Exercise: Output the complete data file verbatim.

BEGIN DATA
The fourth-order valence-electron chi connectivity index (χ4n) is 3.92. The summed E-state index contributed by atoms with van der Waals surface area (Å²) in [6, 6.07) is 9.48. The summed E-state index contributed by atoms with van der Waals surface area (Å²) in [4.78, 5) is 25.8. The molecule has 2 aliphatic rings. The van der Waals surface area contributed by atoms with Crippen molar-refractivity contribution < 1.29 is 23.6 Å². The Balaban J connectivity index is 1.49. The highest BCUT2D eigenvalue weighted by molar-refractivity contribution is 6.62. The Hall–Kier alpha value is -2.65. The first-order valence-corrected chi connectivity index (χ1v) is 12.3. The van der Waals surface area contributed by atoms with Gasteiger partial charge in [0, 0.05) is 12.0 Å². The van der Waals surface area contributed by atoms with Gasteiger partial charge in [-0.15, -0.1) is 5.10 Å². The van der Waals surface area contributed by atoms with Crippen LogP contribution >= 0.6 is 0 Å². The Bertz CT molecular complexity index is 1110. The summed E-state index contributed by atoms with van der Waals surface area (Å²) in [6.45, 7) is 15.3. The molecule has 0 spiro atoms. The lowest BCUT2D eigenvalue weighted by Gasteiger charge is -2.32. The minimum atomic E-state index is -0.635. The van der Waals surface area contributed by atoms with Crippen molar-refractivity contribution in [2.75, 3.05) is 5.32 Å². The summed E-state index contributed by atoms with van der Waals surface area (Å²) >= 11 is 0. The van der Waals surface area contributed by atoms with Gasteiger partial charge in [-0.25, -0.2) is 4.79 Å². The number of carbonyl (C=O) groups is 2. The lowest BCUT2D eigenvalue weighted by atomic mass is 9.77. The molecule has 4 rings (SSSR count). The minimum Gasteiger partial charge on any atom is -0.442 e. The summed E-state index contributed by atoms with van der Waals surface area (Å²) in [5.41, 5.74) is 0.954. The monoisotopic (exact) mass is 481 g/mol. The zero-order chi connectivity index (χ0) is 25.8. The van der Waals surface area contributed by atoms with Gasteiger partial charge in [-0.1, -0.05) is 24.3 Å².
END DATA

The fourth-order valence-electron chi connectivity index (χ4n) is 3.92. The summed E-state index contributed by atoms with van der Waals surface area (Å²) in [6, 6.07) is 9.48. The summed E-state index contributed by atoms with van der Waals surface area (Å²) in [4.78, 5) is 25.8. The molecule has 2 aliphatic rings. The van der Waals surface area contributed by atoms with Crippen molar-refractivity contribution < 1.29 is 23.6 Å². The Balaban J connectivity index is 1.49. The highest BCUT2D eigenvalue weighted by molar-refractivity contribution is 6.62. The Hall–Kier alpha value is -2.65. The first-order valence-corrected chi connectivity index (χ1v) is 12.3. The van der Waals surface area contributed by atoms with Gasteiger partial charge in [0, 0.05) is 12.0 Å². The van der Waals surface area contributed by atoms with Gasteiger partial charge in [-0.15, -0.1) is 5.10 Å². The van der Waals surface area contributed by atoms with Crippen LogP contribution >= 0.6 is 0 Å². The Bertz CT molecular complexity index is 1110. The summed E-state index contributed by atoms with van der Waals surface area (Å²) in [6.45, 7) is 15.3. The molecule has 0 spiro atoms. The lowest BCUT2D eigenvalue weighted by Gasteiger charge is -2.32. The minimum atomic E-state index is -0.635. The van der Waals surface area contributed by atoms with Crippen molar-refractivity contribution in [2.75, 3.05) is 5.32 Å². The summed E-state index contributed by atoms with van der Waals surface area (Å²) >= 11 is 0. The van der Waals surface area contributed by atoms with Gasteiger partial charge in [-0.25, -0.2) is 4.79 Å². The number of carbonyl (C=O) groups is 2. The lowest BCUT2D eigenvalue weighted by atomic mass is 9.77. The molecule has 4 rings (SSSR count). The minimum Gasteiger partial charge on any atom is -0.442 e. The summed E-state index contributed by atoms with van der Waals surface area (Å²) in [5.41, 5.74) is 0.954. The monoisotopic (exact) mass is 481 g/mol. The zero-order chi connectivity index (χ0) is 25.8. The van der Waals surface area contributed by atoms with Gasteiger partial charge in [-0.1, -0.05) is 24.3 Å².